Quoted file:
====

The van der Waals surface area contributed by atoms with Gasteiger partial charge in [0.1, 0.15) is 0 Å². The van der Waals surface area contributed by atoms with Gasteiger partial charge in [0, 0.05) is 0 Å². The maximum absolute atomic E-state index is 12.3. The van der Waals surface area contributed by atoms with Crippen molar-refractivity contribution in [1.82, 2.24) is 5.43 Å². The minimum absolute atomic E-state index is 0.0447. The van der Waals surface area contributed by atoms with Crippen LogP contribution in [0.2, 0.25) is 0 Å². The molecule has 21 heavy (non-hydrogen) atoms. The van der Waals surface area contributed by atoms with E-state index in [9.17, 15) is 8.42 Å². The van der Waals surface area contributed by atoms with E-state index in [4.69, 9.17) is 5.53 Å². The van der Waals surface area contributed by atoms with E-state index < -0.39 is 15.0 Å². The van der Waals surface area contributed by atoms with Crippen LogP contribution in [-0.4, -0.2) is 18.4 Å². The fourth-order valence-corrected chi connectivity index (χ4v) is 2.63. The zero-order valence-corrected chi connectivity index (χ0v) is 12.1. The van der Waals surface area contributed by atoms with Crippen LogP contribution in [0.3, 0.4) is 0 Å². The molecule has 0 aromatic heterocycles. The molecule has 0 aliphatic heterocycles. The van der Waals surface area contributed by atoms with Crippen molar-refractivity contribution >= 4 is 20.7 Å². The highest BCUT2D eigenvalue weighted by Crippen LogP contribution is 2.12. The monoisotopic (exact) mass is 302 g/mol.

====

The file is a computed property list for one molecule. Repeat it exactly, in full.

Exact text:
The van der Waals surface area contributed by atoms with Gasteiger partial charge in [0.1, 0.15) is 0 Å². The van der Waals surface area contributed by atoms with Gasteiger partial charge in [0, 0.05) is 0 Å². The maximum absolute atomic E-state index is 12.3. The van der Waals surface area contributed by atoms with Crippen molar-refractivity contribution in [1.82, 2.24) is 5.43 Å². The minimum absolute atomic E-state index is 0.0447. The van der Waals surface area contributed by atoms with Crippen LogP contribution in [0.2, 0.25) is 0 Å². The molecule has 21 heavy (non-hydrogen) atoms. The van der Waals surface area contributed by atoms with E-state index in [9.17, 15) is 8.42 Å². The van der Waals surface area contributed by atoms with E-state index in [4.69, 9.17) is 5.53 Å². The van der Waals surface area contributed by atoms with E-state index < -0.39 is 15.0 Å². The van der Waals surface area contributed by atoms with Crippen LogP contribution in [-0.4, -0.2) is 18.4 Å². The fourth-order valence-corrected chi connectivity index (χ4v) is 2.63. The zero-order valence-corrected chi connectivity index (χ0v) is 12.1. The van der Waals surface area contributed by atoms with Crippen LogP contribution in [0.3, 0.4) is 0 Å². The molecule has 0 aromatic heterocycles. The molecule has 0 aliphatic heterocycles. The van der Waals surface area contributed by atoms with Crippen molar-refractivity contribution >= 4 is 20.7 Å². The highest BCUT2D eigenvalue weighted by Crippen LogP contribution is 2.12. The monoisotopic (exact) mass is 302 g/mol.